The Conqueror Worm (Witchfinder General)

Critics Consensus

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88%

TOMATOMETER

Total Count: 17

67%

Audience Score

User Ratings: 4,995
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Movie Info

A corrupt opportunist commits brutal crimes in the name of God and country in this atmospheric period horror tale. In 17th century England, as a people's uprising threatens Lord Cromwell's rule, superstition still rules the land, and the Royalists use this to their advantage by inaugurating a reign of terror in the name of wiping out alleged witches and agents of the dark arts. Matthew Hopkins (Vincent Price) has been appointed "witchfinder" by Puritan Royalists, and with the help of his thuggish assistant Stearne (Robert Russell), Hopkins travels from town to town, brutally interrogating those accused of witchcraft and using fire, drowning, and torture to extract "confessions" from the accused. Of course, Hopkins' opinions can be swayed with money and other considerations, and when Father Lowes (Rupert Davies), a priest whose sympathies do not lie with the Royalists, is arrested and tortured by Hopkins and Stearne, his devoted niece Sarah (Hilary Dwyer) is able to stay his punishment by sleeping with Hopkins. Sarah, however, is engaged to marry Marshall (Ian Ogilvy), a soldier in Cromwell's army, and once Marshall learns that the woman he loves has been seduced by Hopkins -- and raped by Stearne -- he becomes determined to expose the witchfinder and punish him for his misdeeds. Witchfinder General was released in the United States by American International Pictures, who in addition to arranging for Vincent Price to play Matthew Hopkins, changed the North American title to The Conqueror Worm, after a poem by Edgar Allan Poe which was read over the credits by Price, though the story bears no real relation to Poe's work. ~ Mark Deming, Rovi

Cast

Vincent Price
as Matthew Hopkins
Ian Ogilvy
as Richard Marshall
Rupert Davies
as John Lowes
Patrick Wymark
as Oliver Cromwell
Wilfrid Brambell
as Master Loach
Robert Russell
as John Stearne
Michael Beint
as Capt. Gordon
Nicky Henson
as Trooper Swallow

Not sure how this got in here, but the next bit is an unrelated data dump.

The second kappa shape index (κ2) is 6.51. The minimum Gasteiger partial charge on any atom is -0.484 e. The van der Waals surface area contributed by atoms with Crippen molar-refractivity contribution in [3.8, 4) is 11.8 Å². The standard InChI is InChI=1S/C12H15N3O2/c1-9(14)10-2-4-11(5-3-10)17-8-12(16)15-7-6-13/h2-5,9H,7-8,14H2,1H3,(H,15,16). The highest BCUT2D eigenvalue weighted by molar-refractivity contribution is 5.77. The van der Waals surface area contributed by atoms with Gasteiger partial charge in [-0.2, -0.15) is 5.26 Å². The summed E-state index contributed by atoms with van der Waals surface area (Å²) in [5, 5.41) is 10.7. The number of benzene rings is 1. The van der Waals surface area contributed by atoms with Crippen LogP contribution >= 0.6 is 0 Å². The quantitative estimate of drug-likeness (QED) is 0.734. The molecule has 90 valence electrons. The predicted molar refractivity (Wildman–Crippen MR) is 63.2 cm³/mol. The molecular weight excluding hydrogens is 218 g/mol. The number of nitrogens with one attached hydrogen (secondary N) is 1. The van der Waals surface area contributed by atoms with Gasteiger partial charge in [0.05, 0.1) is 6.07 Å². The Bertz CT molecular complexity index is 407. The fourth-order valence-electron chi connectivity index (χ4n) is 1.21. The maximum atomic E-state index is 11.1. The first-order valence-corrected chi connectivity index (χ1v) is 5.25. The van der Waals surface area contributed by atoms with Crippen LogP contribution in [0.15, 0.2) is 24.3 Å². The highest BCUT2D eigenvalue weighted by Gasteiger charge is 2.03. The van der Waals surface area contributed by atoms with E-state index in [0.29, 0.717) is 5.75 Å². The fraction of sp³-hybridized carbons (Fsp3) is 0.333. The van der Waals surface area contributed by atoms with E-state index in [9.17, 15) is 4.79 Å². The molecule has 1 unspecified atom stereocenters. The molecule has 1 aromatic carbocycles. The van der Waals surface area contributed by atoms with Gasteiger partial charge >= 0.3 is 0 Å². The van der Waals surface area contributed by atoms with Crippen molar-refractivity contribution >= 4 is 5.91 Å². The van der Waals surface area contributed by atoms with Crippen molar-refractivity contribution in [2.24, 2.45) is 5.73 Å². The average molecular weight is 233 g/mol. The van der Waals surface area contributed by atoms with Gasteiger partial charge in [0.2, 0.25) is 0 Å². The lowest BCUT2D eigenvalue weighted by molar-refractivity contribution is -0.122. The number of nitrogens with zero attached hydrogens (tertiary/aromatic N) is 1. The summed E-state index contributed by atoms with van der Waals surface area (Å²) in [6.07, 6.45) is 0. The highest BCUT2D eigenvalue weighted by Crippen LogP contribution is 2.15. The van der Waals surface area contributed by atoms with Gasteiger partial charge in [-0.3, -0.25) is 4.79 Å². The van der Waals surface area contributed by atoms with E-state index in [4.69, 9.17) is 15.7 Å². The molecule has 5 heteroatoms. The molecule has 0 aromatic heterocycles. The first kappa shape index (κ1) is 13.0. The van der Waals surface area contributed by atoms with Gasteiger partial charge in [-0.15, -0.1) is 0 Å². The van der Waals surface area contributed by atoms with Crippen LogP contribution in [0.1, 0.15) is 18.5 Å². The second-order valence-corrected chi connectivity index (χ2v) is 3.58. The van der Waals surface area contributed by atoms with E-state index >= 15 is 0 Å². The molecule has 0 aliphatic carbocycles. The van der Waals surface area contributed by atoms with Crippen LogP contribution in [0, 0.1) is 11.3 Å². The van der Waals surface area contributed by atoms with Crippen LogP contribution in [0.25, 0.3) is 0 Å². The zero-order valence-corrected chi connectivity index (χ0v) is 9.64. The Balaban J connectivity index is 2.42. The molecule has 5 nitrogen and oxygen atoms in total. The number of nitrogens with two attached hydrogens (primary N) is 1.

John Trenaman
as Trooper Harcourt
Tony Selby
as Salter
John Kidd
as Magistrate
Edward Palmer
as Shepherd
Terry Martin
as Hoxne Innkeeper
Bernard Kay
as Fisherman
Bill Maxwell
as Trooper Gifford
Maggie Kimberley
as Elizabeth Clark
Peter Haigh
as Lavenham Magistrate
Hira Talfrey
as Hanged Woman
Peter Thomas
as Farrier
David Webb
as Jailer
Alf Joint
as Sentry
Jack Lynn
as Brandeston Innkeeper
Michael Segal
as Villager
Sally Douglas
as Girl at Inn
Anne Tirard
as Old Woman
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Critic Reviews for The Conqueror Worm (Witchfinder General)

All Critics (17) | Top Critics (2) | Fresh (15) | Rotten (2)

Audience Reviews for The Conqueror Worm (Witchfinder General)

  • Jan 01, 2019
    This an insane film, that deserves the recognition it has received over the years. You look at the year it was created and you can see what work was invested in the flm to create something unique and different. Michael Reeves only had a short life, but creating Witchfinder General will be his legacy and the filmmaking world is all the better for it. The film shows its age now, but don't let that divert your attention. The film is tough to watch as the villain gets away with so much while the hero suffers. I hear a remake is in the wind, but I hope they focus on the true story and not this film. I liked the film and I feel every film lover should see a film that shaped horror films at the moment and time. 29/12/2018.
    Brendan N Super Reviewer
  • Mar 28, 2015
    A disturbing tale of corruption and witchcraft. Vincent Price plays the titular character torturing characters in the film. The story did not make too much sense but still very disturbing even by today's standard, the ending will haunt me for a long time.
    Sylvester K Super Reviewer
  • Oct 20, 2014
    Vincent Price embodies with perfection the horrors of religious bigotry (a subject that is still not outdated), but the strength and brutality of the story get a bit diluted by its lack of a clearer direction and people who keep running around back and forth searching for each other.
    Carlos M Super Reviewer
  • Aug 26, 2011
    Considered a classic of British Horror, this period horror film does not disappoint. Stars the legendary Vincent Price as the corrupted Witchfinder. The version I saw was the directors cut. Apparently when the film originally came out most of the torture was heavily edited, but has now been reincluded. Unfortunantly the picture quality of the formerly cut footage isn't up to par with the rest of the film, and these sequences are heavily faded and blurry. Ah well, at least they were reincluded. The movie is fairly disturbing for its portrayel of how witchfinders would force accused citizens to confess. Retarded "foolproof" plans like drowning the accused and if they live that is proof of their allegiance to Satan, and if they don't then they were in fact wrongfully accused, were common place at this time. And the more things change the more they stay the same. At this time witches were public enemy number 1. Arthur Millers play the crucible compared the Salem Witch Hunts to the McCarthyist witch hunts of the 50's against communism. And now we have torture facilities like Guantanamo Bay and Terrorists are the primary public threat. In short an important Horror film thats message remains relevent and probably (unfortunantly) always will.
    Ed Fucking H Super Reviewer

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